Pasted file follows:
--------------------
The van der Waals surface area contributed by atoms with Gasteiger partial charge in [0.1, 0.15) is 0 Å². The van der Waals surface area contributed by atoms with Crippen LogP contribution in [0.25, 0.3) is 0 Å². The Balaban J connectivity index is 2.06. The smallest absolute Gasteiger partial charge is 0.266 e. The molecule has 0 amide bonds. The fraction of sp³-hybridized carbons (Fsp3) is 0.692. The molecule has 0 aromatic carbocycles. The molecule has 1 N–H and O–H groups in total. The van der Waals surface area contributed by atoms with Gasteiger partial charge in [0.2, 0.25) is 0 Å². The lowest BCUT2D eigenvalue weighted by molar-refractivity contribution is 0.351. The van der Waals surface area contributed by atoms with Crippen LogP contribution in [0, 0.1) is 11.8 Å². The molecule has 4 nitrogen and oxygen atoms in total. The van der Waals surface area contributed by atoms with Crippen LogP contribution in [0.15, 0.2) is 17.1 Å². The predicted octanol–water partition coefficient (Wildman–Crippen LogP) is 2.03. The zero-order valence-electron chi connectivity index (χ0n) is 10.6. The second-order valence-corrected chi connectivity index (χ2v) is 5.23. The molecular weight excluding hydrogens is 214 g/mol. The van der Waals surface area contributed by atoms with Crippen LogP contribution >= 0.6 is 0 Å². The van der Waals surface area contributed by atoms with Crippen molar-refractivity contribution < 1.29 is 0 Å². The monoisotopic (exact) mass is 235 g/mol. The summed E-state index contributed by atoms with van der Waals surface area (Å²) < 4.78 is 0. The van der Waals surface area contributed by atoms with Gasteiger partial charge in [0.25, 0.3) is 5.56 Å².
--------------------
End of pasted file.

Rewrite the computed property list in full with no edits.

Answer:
The van der Waals surface area contributed by atoms with Gasteiger partial charge in [0.1, 0.15) is 0 Å². The van der Waals surface area contributed by atoms with Crippen LogP contribution in [0.25, 0.3) is 0 Å². The Balaban J connectivity index is 2.06. The smallest absolute Gasteiger partial charge is 0.266 e. The molecule has 0 amide bonds. The fraction of sp³-hybridized carbons (Fsp3) is 0.692. The molecule has 0 aromatic carbocycles. The molecule has 1 N–H and O–H groups in total. The van der Waals surface area contributed by atoms with Gasteiger partial charge in [0.2, 0.25) is 0 Å². The lowest BCUT2D eigenvalue weighted by molar-refractivity contribution is 0.351. The van der Waals surface area contributed by atoms with Crippen LogP contribution in [0, 0.1) is 11.8 Å². The molecule has 4 nitrogen and oxygen atoms in total. The van der Waals surface area contributed by atoms with Crippen LogP contribution in [0.15, 0.2) is 17.1 Å². The predicted octanol–water partition coefficient (Wildman–Crippen LogP) is 2.03. The zero-order valence-electron chi connectivity index (χ0n) is 10.6. The second-order valence-corrected chi connectivity index (χ2v) is 5.23. The molecular weight excluding hydrogens is 214 g/mol. The van der Waals surface area contributed by atoms with Crippen LogP contribution >= 0.6 is 0 Å². The van der Waals surface area contributed by atoms with Crippen molar-refractivity contribution < 1.29 is 0 Å². The monoisotopic (exact) mass is 235 g/mol. The summed E-state index contributed by atoms with van der Waals surface area (Å²) < 4.78 is 0. The van der Waals surface area contributed by atoms with Gasteiger partial charge in [0.25, 0.3) is 5.56 Å².